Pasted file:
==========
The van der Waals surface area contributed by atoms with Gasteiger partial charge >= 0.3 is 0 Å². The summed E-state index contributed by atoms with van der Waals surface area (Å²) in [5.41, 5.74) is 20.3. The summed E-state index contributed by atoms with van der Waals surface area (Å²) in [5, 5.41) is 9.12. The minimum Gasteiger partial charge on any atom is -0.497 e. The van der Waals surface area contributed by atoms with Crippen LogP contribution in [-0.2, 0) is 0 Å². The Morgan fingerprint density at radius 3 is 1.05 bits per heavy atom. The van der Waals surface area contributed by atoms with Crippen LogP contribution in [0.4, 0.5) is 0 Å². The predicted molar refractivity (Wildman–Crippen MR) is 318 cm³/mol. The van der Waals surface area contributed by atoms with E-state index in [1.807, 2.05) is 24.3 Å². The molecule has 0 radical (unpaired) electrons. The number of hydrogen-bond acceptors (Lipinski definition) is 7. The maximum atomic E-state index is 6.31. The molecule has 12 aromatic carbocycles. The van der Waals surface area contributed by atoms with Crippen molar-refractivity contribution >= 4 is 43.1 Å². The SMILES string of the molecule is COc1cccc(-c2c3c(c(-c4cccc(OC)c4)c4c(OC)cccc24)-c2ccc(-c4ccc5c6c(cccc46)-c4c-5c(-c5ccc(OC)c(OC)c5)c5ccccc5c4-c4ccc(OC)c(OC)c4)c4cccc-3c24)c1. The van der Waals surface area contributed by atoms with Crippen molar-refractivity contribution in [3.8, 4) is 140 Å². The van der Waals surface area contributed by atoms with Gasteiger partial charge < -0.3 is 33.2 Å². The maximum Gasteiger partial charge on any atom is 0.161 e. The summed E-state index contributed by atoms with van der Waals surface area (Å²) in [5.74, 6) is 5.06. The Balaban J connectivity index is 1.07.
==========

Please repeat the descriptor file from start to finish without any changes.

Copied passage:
The van der Waals surface area contributed by atoms with Gasteiger partial charge >= 0.3 is 0 Å². The summed E-state index contributed by atoms with van der Waals surface area (Å²) in [5.41, 5.74) is 20.3. The summed E-state index contributed by atoms with van der Waals surface area (Å²) in [5, 5.41) is 9.12. The minimum Gasteiger partial charge on any atom is -0.497 e. The van der Waals surface area contributed by atoms with Crippen LogP contribution in [-0.2, 0) is 0 Å². The Morgan fingerprint density at radius 3 is 1.05 bits per heavy atom. The van der Waals surface area contributed by atoms with Crippen LogP contribution in [0.4, 0.5) is 0 Å². The predicted molar refractivity (Wildman–Crippen MR) is 318 cm³/mol. The van der Waals surface area contributed by atoms with E-state index in [1.807, 2.05) is 24.3 Å². The molecule has 0 radical (unpaired) electrons. The number of hydrogen-bond acceptors (Lipinski definition) is 7. The maximum atomic E-state index is 6.31. The molecule has 12 aromatic carbocycles. The van der Waals surface area contributed by atoms with Crippen molar-refractivity contribution >= 4 is 43.1 Å². The SMILES string of the molecule is COc1cccc(-c2c3c(c(-c4cccc(OC)c4)c4c(OC)cccc24)-c2ccc(-c4ccc5c6c(cccc46)-c4c-5c(-c5ccc(OC)c(OC)c5)c5ccccc5c4-c4ccc(OC)c(OC)c4)c4cccc-3c24)c1. The van der Waals surface area contributed by atoms with Crippen molar-refractivity contribution in [3.8, 4) is 140 Å². The van der Waals surface area contributed by atoms with Gasteiger partial charge < -0.3 is 33.2 Å². The maximum Gasteiger partial charge on any atom is 0.161 e. The summed E-state index contributed by atoms with van der Waals surface area (Å²) in [5.74, 6) is 5.06. The Balaban J connectivity index is 1.07.